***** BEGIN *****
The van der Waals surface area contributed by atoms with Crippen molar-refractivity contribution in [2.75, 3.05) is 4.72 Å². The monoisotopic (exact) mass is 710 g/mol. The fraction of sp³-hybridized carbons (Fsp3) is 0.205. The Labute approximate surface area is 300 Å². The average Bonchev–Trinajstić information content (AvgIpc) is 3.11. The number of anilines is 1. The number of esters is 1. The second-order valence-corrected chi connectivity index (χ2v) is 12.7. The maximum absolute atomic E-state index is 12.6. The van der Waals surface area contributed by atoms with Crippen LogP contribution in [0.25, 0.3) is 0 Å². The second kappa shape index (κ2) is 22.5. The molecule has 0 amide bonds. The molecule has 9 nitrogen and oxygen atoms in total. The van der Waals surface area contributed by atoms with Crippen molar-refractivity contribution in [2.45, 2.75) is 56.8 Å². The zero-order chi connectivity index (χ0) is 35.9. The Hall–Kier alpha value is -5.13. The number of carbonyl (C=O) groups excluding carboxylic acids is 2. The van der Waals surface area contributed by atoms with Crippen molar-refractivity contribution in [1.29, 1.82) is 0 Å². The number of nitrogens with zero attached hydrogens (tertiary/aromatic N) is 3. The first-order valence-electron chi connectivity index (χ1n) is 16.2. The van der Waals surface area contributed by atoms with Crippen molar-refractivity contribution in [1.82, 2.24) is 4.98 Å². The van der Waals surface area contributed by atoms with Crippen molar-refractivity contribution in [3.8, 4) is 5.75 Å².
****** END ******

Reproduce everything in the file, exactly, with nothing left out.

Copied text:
The van der Waals surface area contributed by atoms with Crippen molar-refractivity contribution in [2.75, 3.05) is 4.72 Å². The monoisotopic (exact) mass is 710 g/mol. The fraction of sp³-hybridized carbons (Fsp3) is 0.205. The Labute approximate surface area is 300 Å². The average Bonchev–Trinajstić information content (AvgIpc) is 3.11. The number of anilines is 1. The number of esters is 1. The second-order valence-corrected chi connectivity index (χ2v) is 12.7. The maximum absolute atomic E-state index is 12.6. The van der Waals surface area contributed by atoms with Crippen LogP contribution in [0.25, 0.3) is 0 Å². The second kappa shape index (κ2) is 22.5. The molecule has 0 amide bonds. The molecule has 9 nitrogen and oxygen atoms in total. The van der Waals surface area contributed by atoms with Crippen molar-refractivity contribution in [2.45, 2.75) is 56.8 Å². The zero-order chi connectivity index (χ0) is 35.9. The Hall–Kier alpha value is -5.13. The number of carbonyl (C=O) groups excluding carboxylic acids is 2. The van der Waals surface area contributed by atoms with Crippen molar-refractivity contribution in [1.29, 1.82) is 0 Å². The number of nitrogens with zero attached hydrogens (tertiary/aromatic N) is 3. The first-order valence-electron chi connectivity index (χ1n) is 16.2. The van der Waals surface area contributed by atoms with Crippen molar-refractivity contribution in [1.82, 2.24) is 4.98 Å². The van der Waals surface area contributed by atoms with Crippen molar-refractivity contribution in [3.8, 4) is 5.75 Å².